Peter Robinson: Robert Nozick, philosopher at Harvard uses this example, an example similar to this, to talk about patterns of income distribution. Professional basketball game, look at the people inside the stadium. You've got people in the stands who are poorer as a result of the game, they paid money to get in. On the court, you've got a huge dispersion of incomes from the refs who get--I don't know what they get per game but it's not all that much, up to the top two or three stars on either team and they have a huge income from one night bouncing a ball up and down the court. Is anybody alarmed? Is anybody harmed? Of course not, the people who are poorer are happy to be poorer, they wanted to see the game. The stars are simply benefiting from what their strange skills command in a market economy. The point is this, the mere pattern of wealth distr--income distribution tells you nothing about whether the in--whether that pattern has any moral content, whether it's good or whether it's bad. So, how do you respond to that? That you look at a pattern and somehow say this is bad?

Peter Orszag: There--there--there is evidence suggesting that--again, for any given level of aggregate income, the more unequal that income is, uh, there are a variety of problems that could arise in the long-run. Studies have suggested that long-term growth rates are lower the more unequal the society is. Studies have also suggested, although the evidence here is less clear in my opinion, that the health for the average person--the health status of the average person is worse the higher that level of inequality--whatever the aggregate level.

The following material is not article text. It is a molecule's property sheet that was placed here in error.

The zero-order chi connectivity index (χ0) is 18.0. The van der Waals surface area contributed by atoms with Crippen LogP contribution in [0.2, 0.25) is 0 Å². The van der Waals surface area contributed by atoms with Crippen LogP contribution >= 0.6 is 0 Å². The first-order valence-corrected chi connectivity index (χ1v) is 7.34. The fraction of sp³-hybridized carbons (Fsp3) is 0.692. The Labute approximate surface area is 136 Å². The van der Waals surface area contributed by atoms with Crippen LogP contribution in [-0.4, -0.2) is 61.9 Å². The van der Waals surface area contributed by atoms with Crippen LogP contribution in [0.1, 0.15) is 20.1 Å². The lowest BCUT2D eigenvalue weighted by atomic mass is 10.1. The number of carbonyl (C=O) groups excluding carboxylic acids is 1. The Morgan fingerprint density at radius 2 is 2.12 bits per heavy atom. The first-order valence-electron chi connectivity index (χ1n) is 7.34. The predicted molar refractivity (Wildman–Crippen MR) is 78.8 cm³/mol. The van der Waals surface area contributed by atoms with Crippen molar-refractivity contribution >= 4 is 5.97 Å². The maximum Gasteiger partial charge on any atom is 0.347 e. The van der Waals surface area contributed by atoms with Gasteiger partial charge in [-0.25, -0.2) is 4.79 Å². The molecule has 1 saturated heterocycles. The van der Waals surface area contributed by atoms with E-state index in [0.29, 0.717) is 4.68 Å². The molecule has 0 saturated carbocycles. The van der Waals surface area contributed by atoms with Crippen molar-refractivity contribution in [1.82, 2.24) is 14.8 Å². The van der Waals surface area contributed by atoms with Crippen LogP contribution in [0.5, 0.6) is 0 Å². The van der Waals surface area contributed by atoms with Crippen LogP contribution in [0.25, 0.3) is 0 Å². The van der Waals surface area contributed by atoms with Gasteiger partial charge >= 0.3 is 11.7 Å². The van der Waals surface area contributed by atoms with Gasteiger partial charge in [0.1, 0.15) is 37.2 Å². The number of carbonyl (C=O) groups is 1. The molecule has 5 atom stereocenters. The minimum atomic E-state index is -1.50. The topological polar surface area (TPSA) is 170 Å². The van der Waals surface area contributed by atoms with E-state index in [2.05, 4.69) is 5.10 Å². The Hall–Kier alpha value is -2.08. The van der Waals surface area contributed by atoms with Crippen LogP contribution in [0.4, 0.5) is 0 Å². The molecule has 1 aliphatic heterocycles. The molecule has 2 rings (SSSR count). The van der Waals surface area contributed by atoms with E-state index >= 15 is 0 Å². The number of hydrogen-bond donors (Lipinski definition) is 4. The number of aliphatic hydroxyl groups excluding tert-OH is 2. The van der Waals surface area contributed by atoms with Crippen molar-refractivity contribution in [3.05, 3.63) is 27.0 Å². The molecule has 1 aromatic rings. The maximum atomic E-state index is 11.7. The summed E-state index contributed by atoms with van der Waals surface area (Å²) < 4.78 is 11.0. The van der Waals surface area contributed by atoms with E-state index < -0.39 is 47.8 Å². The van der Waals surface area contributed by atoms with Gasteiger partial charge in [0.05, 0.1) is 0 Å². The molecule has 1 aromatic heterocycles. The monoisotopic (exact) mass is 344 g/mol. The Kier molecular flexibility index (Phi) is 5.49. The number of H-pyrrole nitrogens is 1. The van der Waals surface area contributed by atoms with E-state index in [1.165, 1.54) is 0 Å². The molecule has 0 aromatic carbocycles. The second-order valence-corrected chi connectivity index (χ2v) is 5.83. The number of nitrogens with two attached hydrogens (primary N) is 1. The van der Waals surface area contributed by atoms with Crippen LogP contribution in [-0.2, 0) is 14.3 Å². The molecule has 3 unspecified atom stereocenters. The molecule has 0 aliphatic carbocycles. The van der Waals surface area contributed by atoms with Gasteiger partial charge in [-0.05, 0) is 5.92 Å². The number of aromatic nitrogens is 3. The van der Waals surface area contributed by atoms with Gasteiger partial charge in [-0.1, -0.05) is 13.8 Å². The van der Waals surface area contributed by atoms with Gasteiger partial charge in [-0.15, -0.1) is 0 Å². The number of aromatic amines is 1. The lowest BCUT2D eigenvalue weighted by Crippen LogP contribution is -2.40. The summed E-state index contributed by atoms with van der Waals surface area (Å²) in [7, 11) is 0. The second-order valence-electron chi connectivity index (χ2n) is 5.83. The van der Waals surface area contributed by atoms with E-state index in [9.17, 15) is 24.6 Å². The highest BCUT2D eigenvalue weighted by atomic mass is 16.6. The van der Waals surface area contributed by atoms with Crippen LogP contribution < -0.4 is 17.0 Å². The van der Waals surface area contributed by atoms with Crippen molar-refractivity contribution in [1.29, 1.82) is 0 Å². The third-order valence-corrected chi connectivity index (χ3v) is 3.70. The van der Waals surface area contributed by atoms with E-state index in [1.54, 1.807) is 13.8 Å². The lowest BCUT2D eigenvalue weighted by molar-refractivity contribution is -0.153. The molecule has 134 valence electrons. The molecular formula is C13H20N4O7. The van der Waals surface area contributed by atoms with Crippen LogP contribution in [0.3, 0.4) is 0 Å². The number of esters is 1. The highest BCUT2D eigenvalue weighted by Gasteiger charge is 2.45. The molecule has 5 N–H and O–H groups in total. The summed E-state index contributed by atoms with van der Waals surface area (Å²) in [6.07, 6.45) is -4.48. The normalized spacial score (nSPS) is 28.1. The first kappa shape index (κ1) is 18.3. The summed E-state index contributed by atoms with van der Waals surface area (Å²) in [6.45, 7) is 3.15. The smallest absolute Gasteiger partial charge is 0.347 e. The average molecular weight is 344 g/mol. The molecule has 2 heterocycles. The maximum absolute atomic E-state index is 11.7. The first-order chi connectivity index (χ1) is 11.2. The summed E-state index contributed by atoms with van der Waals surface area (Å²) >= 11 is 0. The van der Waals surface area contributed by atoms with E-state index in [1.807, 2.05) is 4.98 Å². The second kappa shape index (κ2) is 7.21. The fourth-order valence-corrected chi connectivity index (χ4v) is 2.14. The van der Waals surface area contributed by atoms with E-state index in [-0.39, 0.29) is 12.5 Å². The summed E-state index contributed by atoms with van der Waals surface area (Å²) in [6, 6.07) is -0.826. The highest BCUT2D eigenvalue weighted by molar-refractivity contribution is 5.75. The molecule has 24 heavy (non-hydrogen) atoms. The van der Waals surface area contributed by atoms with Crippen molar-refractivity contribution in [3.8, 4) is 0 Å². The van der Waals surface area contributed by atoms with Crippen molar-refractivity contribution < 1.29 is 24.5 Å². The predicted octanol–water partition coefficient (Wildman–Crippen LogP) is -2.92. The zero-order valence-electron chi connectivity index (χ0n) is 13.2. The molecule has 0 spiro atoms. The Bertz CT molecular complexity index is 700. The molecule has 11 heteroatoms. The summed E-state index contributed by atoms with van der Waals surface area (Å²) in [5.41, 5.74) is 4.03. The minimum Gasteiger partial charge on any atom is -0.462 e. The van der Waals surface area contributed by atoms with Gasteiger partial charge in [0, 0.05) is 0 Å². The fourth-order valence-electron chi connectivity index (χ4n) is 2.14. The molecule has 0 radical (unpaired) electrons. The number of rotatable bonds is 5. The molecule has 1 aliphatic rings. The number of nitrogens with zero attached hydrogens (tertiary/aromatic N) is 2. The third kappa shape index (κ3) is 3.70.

Peter Robinson: Why?

Peter Orszag: The--the argument--the argument--the argument…

Bruce Bartlett: It's based on statistical comparisons of different countries, uh, poorer countries tend to have more unequal distributions. We all know you go to Latin American, there's very wide, uh, disper--uh, you know.

Peter Orszag: Even if you look across states in the United States, the relationship holds, for example, on health. And the reason, presumably is, people--I mean--it's a--it's a very difficult question, but one of the reasons is--that's been hypothesized, and I should say no one knows the answer--that the more unequal society, the more likely it is that you have political contention and squabbling, and that restrains growth and also harms health.